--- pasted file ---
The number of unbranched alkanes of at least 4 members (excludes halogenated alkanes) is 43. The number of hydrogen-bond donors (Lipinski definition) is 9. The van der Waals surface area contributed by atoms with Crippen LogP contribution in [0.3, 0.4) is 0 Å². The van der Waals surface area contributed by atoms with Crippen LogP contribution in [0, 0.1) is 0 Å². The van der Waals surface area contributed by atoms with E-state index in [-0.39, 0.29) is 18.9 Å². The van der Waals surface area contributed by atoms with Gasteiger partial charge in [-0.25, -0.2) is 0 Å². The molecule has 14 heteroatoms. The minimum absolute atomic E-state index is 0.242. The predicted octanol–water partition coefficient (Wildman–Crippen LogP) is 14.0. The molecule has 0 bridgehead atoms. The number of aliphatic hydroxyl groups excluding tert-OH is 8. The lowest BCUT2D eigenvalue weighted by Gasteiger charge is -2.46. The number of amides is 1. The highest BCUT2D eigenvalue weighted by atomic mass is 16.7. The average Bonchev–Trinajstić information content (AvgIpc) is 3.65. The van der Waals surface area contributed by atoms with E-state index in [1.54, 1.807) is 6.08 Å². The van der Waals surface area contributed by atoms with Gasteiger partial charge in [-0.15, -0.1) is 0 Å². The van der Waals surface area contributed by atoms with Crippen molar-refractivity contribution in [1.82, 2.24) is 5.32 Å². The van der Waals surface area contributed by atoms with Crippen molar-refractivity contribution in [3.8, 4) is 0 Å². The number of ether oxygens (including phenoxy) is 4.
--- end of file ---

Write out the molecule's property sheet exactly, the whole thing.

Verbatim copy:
The number of unbranched alkanes of at least 4 members (excludes halogenated alkanes) is 43. The number of hydrogen-bond donors (Lipinski definition) is 9. The van der Waals surface area contributed by atoms with Crippen LogP contribution in [0.3, 0.4) is 0 Å². The van der Waals surface area contributed by atoms with Crippen LogP contribution in [0, 0.1) is 0 Å². The van der Waals surface area contributed by atoms with E-state index in [-0.39, 0.29) is 18.9 Å². The van der Waals surface area contributed by atoms with Gasteiger partial charge in [-0.25, -0.2) is 0 Å². The molecule has 14 heteroatoms. The minimum absolute atomic E-state index is 0.242. The predicted octanol–water partition coefficient (Wildman–Crippen LogP) is 14.0. The molecule has 0 bridgehead atoms. The number of aliphatic hydroxyl groups excluding tert-OH is 8. The lowest BCUT2D eigenvalue weighted by Gasteiger charge is -2.46. The number of amides is 1. The highest BCUT2D eigenvalue weighted by atomic mass is 16.7. The average Bonchev–Trinajstić information content (AvgIpc) is 3.65. The van der Waals surface area contributed by atoms with E-state index in [1.54, 1.807) is 6.08 Å². The van der Waals surface area contributed by atoms with Gasteiger partial charge in [-0.15, -0.1) is 0 Å². The van der Waals surface area contributed by atoms with Crippen molar-refractivity contribution in [1.82, 2.24) is 5.32 Å². The van der Waals surface area contributed by atoms with Crippen molar-refractivity contribution in [3.8, 4) is 0 Å². The number of ether oxygens (including phenoxy) is 4.